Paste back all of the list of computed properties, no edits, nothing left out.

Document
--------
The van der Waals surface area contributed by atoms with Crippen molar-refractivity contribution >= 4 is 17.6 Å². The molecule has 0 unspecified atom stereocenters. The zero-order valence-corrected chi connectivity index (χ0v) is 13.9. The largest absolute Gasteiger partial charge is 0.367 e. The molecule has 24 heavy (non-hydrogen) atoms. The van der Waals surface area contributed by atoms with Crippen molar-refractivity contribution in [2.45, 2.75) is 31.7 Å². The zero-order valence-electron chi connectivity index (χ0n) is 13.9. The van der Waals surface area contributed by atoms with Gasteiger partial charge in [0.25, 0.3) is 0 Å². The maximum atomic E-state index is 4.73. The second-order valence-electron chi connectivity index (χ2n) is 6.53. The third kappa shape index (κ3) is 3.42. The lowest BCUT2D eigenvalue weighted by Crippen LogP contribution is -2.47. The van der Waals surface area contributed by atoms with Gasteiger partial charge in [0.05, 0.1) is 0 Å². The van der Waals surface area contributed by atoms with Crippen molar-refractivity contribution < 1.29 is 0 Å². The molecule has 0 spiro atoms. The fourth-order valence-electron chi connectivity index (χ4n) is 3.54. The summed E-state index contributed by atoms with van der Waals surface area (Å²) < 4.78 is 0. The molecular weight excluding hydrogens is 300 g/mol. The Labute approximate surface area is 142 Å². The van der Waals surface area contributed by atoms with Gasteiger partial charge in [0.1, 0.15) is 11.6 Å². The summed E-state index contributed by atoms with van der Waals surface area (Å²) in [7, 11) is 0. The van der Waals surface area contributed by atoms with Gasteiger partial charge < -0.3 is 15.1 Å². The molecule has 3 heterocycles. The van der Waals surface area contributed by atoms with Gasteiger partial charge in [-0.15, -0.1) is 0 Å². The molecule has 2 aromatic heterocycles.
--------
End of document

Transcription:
The van der Waals surface area contributed by atoms with Crippen molar-refractivity contribution >= 4 is 17.6 Å². The molecule has 0 unspecified atom stereocenters. The zero-order valence-corrected chi connectivity index (χ0v) is 13.9. The largest absolute Gasteiger partial charge is 0.367 e. The molecule has 24 heavy (non-hydrogen) atoms. The van der Waals surface area contributed by atoms with Crippen molar-refractivity contribution in [2.45, 2.75) is 31.7 Å². The zero-order valence-electron chi connectivity index (χ0n) is 13.9. The van der Waals surface area contributed by atoms with Gasteiger partial charge in [0.25, 0.3) is 0 Å². The maximum atomic E-state index is 4.73. The second-order valence-electron chi connectivity index (χ2n) is 6.53. The third kappa shape index (κ3) is 3.42. The lowest BCUT2D eigenvalue weighted by Crippen LogP contribution is -2.47. The van der Waals surface area contributed by atoms with Gasteiger partial charge in [0.05, 0.1) is 0 Å². The van der Waals surface area contributed by atoms with Crippen molar-refractivity contribution < 1.29 is 0 Å². The molecule has 0 spiro atoms. The fourth-order valence-electron chi connectivity index (χ4n) is 3.54. The summed E-state index contributed by atoms with van der Waals surface area (Å²) < 4.78 is 0. The molecular weight excluding hydrogens is 300 g/mol. The Labute approximate surface area is 142 Å². The van der Waals surface area contributed by atoms with Gasteiger partial charge in [0.1, 0.15) is 11.6 Å². The summed E-state index contributed by atoms with van der Waals surface area (Å²) in [7, 11) is 0. The van der Waals surface area contributed by atoms with Gasteiger partial charge < -0.3 is 15.1 Å². The molecule has 3 heterocycles. The van der Waals surface area contributed by atoms with Gasteiger partial charge in [-0.15, -0.1) is 0 Å². The molecule has 2 aromatic heterocycles.